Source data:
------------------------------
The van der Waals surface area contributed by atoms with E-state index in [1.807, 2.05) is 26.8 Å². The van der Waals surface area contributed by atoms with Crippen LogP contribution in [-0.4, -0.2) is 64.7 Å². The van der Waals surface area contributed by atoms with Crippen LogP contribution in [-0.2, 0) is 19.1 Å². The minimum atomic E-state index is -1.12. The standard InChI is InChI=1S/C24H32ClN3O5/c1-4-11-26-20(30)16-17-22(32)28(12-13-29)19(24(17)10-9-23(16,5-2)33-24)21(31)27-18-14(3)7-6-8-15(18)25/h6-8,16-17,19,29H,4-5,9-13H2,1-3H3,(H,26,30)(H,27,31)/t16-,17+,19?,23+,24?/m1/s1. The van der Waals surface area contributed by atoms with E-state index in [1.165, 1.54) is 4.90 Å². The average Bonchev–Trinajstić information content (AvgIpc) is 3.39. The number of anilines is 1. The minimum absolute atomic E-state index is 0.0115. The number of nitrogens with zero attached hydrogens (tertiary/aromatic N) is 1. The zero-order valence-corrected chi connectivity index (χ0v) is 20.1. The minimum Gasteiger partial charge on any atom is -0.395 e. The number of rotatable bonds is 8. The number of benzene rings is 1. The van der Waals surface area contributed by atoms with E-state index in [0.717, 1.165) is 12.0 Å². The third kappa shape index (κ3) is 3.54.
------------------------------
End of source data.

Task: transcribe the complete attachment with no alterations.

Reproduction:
The van der Waals surface area contributed by atoms with E-state index in [1.807, 2.05) is 26.8 Å². The van der Waals surface area contributed by atoms with Crippen LogP contribution in [-0.4, -0.2) is 64.7 Å². The van der Waals surface area contributed by atoms with Crippen LogP contribution in [-0.2, 0) is 19.1 Å². The minimum atomic E-state index is -1.12. The standard InChI is InChI=1S/C24H32ClN3O5/c1-4-11-26-20(30)16-17-22(32)28(12-13-29)19(24(17)10-9-23(16,5-2)33-24)21(31)27-18-14(3)7-6-8-15(18)25/h6-8,16-17,19,29H,4-5,9-13H2,1-3H3,(H,26,30)(H,27,31)/t16-,17+,19?,23+,24?/m1/s1. The van der Waals surface area contributed by atoms with E-state index in [1.165, 1.54) is 4.90 Å². The average Bonchev–Trinajstić information content (AvgIpc) is 3.39. The number of anilines is 1. The minimum absolute atomic E-state index is 0.0115. The number of nitrogens with zero attached hydrogens (tertiary/aromatic N) is 1. The zero-order valence-corrected chi connectivity index (χ0v) is 20.1. The minimum Gasteiger partial charge on any atom is -0.395 e. The number of rotatable bonds is 8. The number of benzene rings is 1. The van der Waals surface area contributed by atoms with E-state index in [0.717, 1.165) is 12.0 Å². The third kappa shape index (κ3) is 3.54.